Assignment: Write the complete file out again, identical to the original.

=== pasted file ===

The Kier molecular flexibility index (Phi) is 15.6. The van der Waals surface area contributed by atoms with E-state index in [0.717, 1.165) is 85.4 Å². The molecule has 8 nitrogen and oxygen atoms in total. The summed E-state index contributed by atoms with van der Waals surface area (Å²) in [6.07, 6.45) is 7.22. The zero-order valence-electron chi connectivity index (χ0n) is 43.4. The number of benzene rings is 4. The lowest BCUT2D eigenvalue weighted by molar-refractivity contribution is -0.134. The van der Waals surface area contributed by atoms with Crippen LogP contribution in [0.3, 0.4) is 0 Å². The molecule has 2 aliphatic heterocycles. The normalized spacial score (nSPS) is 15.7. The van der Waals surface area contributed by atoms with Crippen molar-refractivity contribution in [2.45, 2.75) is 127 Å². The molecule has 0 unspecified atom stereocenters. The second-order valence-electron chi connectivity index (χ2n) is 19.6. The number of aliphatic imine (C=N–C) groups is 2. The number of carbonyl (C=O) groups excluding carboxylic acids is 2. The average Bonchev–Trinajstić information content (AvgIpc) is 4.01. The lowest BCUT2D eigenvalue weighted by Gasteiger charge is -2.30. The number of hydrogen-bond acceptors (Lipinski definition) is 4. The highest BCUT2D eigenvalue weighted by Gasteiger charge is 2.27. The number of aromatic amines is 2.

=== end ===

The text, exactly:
The Kier molecular flexibility index (Phi) is 15.6. The van der Waals surface area contributed by atoms with E-state index in [0.717, 1.165) is 85.4 Å². The molecule has 8 nitrogen and oxygen atoms in total. The summed E-state index contributed by atoms with van der Waals surface area (Å²) in [6.07, 6.45) is 7.22. The zero-order valence-electron chi connectivity index (χ0n) is 43.4. The number of benzene rings is 4. The lowest BCUT2D eigenvalue weighted by molar-refractivity contribution is -0.134. The van der Waals surface area contributed by atoms with Crippen LogP contribution in [0.3, 0.4) is 0 Å². The molecule has 2 aliphatic heterocycles. The normalized spacial score (nSPS) is 15.7. The van der Waals surface area contributed by atoms with Crippen molar-refractivity contribution in [2.45, 2.75) is 127 Å². The molecule has 0 unspecified atom stereocenters. The second-order valence-electron chi connectivity index (χ2n) is 19.6. The number of aliphatic imine (C=N–C) groups is 2. The number of carbonyl (C=O) groups excluding carboxylic acids is 2. The average Bonchev–Trinajstić information content (AvgIpc) is 4.01. The lowest BCUT2D eigenvalue weighted by Gasteiger charge is -2.30. The number of hydrogen-bond acceptors (Lipinski definition) is 4. The highest BCUT2D eigenvalue weighted by Gasteiger charge is 2.27. The number of aromatic amines is 2.